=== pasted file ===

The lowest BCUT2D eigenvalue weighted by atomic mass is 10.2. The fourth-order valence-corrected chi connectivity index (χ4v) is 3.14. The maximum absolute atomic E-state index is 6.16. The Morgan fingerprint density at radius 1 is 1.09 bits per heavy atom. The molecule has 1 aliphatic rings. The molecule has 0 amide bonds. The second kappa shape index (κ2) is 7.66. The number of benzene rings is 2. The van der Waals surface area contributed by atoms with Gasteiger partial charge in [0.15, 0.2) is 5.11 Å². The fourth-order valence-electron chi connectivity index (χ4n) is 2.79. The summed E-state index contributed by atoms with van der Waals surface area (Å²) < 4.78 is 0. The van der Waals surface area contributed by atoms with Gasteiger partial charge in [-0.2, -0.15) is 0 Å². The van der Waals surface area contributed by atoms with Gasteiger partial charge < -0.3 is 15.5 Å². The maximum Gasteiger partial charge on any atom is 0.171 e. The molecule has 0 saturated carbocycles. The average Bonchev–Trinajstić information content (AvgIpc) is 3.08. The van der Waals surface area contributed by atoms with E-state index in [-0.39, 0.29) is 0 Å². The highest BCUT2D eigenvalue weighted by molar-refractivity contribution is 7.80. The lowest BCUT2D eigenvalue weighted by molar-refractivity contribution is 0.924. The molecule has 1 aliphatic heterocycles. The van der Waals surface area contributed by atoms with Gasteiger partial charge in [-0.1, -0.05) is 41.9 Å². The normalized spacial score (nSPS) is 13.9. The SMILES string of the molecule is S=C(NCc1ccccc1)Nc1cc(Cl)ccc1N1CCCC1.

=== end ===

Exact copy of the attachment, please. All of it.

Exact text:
The lowest BCUT2D eigenvalue weighted by atomic mass is 10.2. The fourth-order valence-corrected chi connectivity index (χ4v) is 3.14. The maximum absolute atomic E-state index is 6.16. The Morgan fingerprint density at radius 1 is 1.09 bits per heavy atom. The molecule has 1 aliphatic rings. The molecule has 0 amide bonds. The second kappa shape index (κ2) is 7.66. The number of benzene rings is 2. The van der Waals surface area contributed by atoms with Gasteiger partial charge in [0.15, 0.2) is 5.11 Å². The fourth-order valence-electron chi connectivity index (χ4n) is 2.79. The summed E-state index contributed by atoms with van der Waals surface area (Å²) < 4.78 is 0. The van der Waals surface area contributed by atoms with Gasteiger partial charge in [-0.2, -0.15) is 0 Å². The van der Waals surface area contributed by atoms with Gasteiger partial charge < -0.3 is 15.5 Å². The maximum Gasteiger partial charge on any atom is 0.171 e. The molecule has 0 saturated carbocycles. The average Bonchev–Trinajstić information content (AvgIpc) is 3.08. The van der Waals surface area contributed by atoms with E-state index in [-0.39, 0.29) is 0 Å². The highest BCUT2D eigenvalue weighted by molar-refractivity contribution is 7.80. The lowest BCUT2D eigenvalue weighted by molar-refractivity contribution is 0.924. The molecule has 1 aliphatic heterocycles. The van der Waals surface area contributed by atoms with Gasteiger partial charge in [-0.1, -0.05) is 41.9 Å². The normalized spacial score (nSPS) is 13.9. The SMILES string of the molecule is S=C(NCc1ccccc1)Nc1cc(Cl)ccc1N1CCCC1.